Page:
Tuesday, May 12, 2020

Will I Still Be Eating the Same Foods After COVID-19

To avoid misstatements, I need to be very careful in writing this post. It could be deemed controversial. I mean, to think that there might be a connection between the foods we eat and our susceptibility to the COVID-19 virus! What gall! Indeed, what heresy...

Welcome to the New York Times article that introduces this assertion — that contracting COVID-19 is somehow related to diet.
"But while diet-related disorders increase vulnerability to the virus, limited national attention has been paid to lack of access to nutritionally wholesome foods that can sustain metabolic health and support a vigorous immune system."
~ How Poor Diet Contributes to Coronavirus Risk-New York Times, Jane E. Brody, April 20, 2020
I don't know whether this is true or not, but I'm  glad someone's started the ball rolling. We need more attempts to correlate the non-medical factors surrounding susceptibility to the virus.

Outside a Paula Deen restaurant
We Are What We Eat

Why shouldn't metabolism be one of the factors that determines vulnerability? After all, are we not what we eat?

Not only can markers like "excess fat around the middle, hypertension, high blood sugar, high triglycerides and a poor cholesterol profile," and low blood oxygen measure health, the article seems to infer they also measure metabolism. I don't know if these elements constitute the totality of metabolism, but I do know that I watch mine, using them as two-way feedback that keeps them in a safe range.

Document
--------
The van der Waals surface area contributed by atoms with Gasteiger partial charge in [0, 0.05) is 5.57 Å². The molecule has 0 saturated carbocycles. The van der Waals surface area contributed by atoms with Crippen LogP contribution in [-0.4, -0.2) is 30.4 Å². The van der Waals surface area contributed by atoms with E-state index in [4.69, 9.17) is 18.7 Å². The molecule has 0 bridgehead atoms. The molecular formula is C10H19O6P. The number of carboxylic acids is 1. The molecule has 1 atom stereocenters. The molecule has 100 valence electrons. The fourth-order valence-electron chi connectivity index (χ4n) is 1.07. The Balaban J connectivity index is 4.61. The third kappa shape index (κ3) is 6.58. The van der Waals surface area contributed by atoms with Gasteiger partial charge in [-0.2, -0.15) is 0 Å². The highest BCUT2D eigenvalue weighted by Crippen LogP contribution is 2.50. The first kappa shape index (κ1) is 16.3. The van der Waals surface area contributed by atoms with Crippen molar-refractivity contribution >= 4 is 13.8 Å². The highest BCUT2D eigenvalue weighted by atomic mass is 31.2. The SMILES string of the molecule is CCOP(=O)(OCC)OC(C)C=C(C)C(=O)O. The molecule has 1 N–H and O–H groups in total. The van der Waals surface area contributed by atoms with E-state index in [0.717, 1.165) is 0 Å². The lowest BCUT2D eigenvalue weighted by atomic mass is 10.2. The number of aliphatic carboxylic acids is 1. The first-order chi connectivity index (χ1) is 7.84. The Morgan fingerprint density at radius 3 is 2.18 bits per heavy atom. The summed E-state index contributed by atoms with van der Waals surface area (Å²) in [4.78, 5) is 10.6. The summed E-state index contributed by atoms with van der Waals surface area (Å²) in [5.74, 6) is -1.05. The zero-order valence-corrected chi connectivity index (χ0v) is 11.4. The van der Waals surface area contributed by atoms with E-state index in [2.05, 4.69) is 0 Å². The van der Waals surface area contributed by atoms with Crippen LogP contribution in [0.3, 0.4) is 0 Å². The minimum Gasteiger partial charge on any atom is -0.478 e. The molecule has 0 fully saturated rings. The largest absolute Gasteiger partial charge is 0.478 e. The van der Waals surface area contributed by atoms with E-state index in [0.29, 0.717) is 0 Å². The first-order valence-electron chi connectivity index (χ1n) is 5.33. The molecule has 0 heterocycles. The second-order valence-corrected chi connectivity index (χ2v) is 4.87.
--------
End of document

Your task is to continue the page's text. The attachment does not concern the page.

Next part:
If one is up, I eat a little less or more of that:
"The Pennsylvania-based Geisinger Health System created a food pantry in its Shamokin, Pa., clinical center that provides enough fresh fruits and vegetables, whole grains, and lean proteins to feed each family two healthy meals a day five days a week, along with weekly menus and recipes.
Among the first 95 members enrolled, there was a 40 percent decrease in the risk of death or serious complications and an 80 percent drop in medical costs per year, Dr. Andrea T. Feinberg and colleagues reported."
~ How Poor Diet Contributes to Coronavirus Risk-New York Times, Jane E. Brody, April 20, 2020

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